Reckless Driving

Reckless Driving

People often use the term “reckless” to refer to a driver’s irresponsible behavior behind the wheel. You have likely witnessed countless instances of reckless driving. Perhaps you’ve seen drivers swerve from one lane to another without signaling or seemingly even looking where they were going. Or maybe you’ve seen cars hastily merge onto the highway to beat an approaching semi-truck. You may think drivers rushing by you at excessive speeds are reckless. Well, you are correct, of course! These are all instances of reckless driving. “Reckless” is a general adjective meaning careless or irresponsible. But reckless driving is a specific legal charge in Virginia. It’s not just something that annoys you or makes you fear an impending accident. It’s against the law. And it can leave people seriously injured when it results in a car accident.

Reckless Driving Is Against the Law

Title 46.2 of the Virginia Code is related to motor vehicles and prescribes the laws pertaining to reckless driving. VA Code §46.2-852 provides that “any person who drives a vehicle on any highway recklessly or at a speed so as to endanger the life, limb, or property of any person shall be guilty of reckless driving.” In fact, the Virginia Code gives numerous examples of behavior that meet the definition of reckless driving. Behavior that is considered to be reckless driving includes, but it not limited to:
  • Passing on the crest of a hill or grade of a curve, VA Code §46.2-854.
  • Driving with an obstructed view or while subjected to impaired control, VA Code §46.2-855.
  • Failing to give proper signals of an intent to turn or stop, VA Code §46.2-860.
  • Racing, VA Code §46.2-865.
  • Driving a vehicle that is not under control, e.g., faulty brakes, VA Code § 46.2-853.
  • Failing to give proper signals, VA Code § 46.2-860.
  • Driving too fast for highway and traffic conditions, VA Code § 46.2-861.
  • Exceeding the speed limit, VA Code § 46.2-862.
In Virginia, reckless driving is a violation of criminal law. Offenders may be arrested and charged with a Class 1 misdemeanor. Class 1 misdemeanors are punishable by up to twelve months in jail and up to $2,500.00 in fines.

What if a Reckless Driver Injured You?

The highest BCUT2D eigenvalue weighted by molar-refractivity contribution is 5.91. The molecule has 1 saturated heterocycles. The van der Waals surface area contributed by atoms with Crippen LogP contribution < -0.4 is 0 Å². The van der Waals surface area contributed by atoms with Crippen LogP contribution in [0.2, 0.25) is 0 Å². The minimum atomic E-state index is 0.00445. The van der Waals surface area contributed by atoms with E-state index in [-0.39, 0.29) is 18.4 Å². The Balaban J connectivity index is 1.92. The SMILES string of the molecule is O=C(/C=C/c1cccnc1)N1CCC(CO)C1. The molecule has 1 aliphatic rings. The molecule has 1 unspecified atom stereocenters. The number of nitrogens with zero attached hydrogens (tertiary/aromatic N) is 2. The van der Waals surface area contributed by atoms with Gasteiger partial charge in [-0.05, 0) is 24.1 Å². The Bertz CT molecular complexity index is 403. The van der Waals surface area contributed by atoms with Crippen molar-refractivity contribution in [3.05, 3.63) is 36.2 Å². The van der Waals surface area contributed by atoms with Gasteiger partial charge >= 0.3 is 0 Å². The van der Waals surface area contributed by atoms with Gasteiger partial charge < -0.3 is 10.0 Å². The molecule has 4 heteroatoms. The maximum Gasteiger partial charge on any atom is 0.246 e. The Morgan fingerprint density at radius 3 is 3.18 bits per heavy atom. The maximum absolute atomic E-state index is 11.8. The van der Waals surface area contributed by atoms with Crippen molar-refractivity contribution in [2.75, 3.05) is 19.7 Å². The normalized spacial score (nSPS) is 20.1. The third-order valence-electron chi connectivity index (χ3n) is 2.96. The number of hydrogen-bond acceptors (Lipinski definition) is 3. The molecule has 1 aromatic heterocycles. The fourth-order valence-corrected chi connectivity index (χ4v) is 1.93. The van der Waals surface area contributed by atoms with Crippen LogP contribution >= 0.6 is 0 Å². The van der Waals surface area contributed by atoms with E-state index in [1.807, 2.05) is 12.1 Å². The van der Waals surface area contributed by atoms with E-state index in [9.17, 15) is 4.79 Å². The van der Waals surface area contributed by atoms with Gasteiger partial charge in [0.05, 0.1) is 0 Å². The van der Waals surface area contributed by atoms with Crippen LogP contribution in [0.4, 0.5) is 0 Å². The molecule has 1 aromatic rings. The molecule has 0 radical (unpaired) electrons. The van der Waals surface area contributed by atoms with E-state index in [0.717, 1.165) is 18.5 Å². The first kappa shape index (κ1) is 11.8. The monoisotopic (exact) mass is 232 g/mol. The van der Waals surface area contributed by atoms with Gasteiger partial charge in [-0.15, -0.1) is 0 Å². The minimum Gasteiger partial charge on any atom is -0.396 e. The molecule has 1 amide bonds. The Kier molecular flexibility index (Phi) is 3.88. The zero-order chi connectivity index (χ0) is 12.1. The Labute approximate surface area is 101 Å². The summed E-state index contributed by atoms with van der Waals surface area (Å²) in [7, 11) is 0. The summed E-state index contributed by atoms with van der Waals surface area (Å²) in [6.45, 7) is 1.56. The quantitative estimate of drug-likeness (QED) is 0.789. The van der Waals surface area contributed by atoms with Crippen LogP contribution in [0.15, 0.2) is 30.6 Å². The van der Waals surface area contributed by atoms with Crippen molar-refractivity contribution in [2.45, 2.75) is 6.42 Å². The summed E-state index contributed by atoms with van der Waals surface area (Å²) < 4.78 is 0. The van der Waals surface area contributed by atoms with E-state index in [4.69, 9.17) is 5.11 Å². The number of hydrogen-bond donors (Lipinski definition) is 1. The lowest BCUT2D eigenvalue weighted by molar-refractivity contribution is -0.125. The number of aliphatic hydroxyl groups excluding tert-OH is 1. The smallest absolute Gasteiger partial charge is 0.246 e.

The possibility of the driver’s arrest may lend some relief to injured victims. However, a criminal conviction will not ensure you are compensated for the costs of your injuries. Injured accident victims may need to seek compensation to relieve the financial burdens of medical expenses. Fortunately, individuals who have been harmed by another’s reckless driving have a legal right to seek monetary compensation from the responsible parties. Virginia adheres to a traditional fault-based system when assigning liability for damages resulting from a motor vehicle accident. In other words, a negligent driver will be liable for all injuries or property damage caused by their negligent driving. In contrast, other states follow a no-fault system. The no-fault system directs each driver involved in an accident to first file claims with their own insurance to cover any accident-related medical expenses. Unlike the no-fault system, the fault-based structure requires the at-fault driver’s insurance to cover an injured victim’s medical expenses. To understand how the fault system operates, you must first develop an understanding of the legal concept of negligence. Under Virginia law, conduct is negligent when someone owes a duty of care to others and they violate that duty. All drivers owe a duty of care to drive carefully and properly as to avoid injuring others sharing the roadways. The duty of care includes obeying all applicable traffic laws. It follows that a driver convicted of reckless driving has violated the duty of care. The legal definition of reckless is slightly different than the legal concept of negligence. However, it’s safe to say that any driver convicted of reckless driving is also negligent. By nature, reckless driving does not meet the standard of care that requires drivers to drive safely and prudently. If a driver has violated their duty of care and that violation has caused your injury, they are responsible for your injuries. They are liable for damages stemming from those injuries. Under Virginia law, you may pursue compensation from an at-fault driver for the following damages: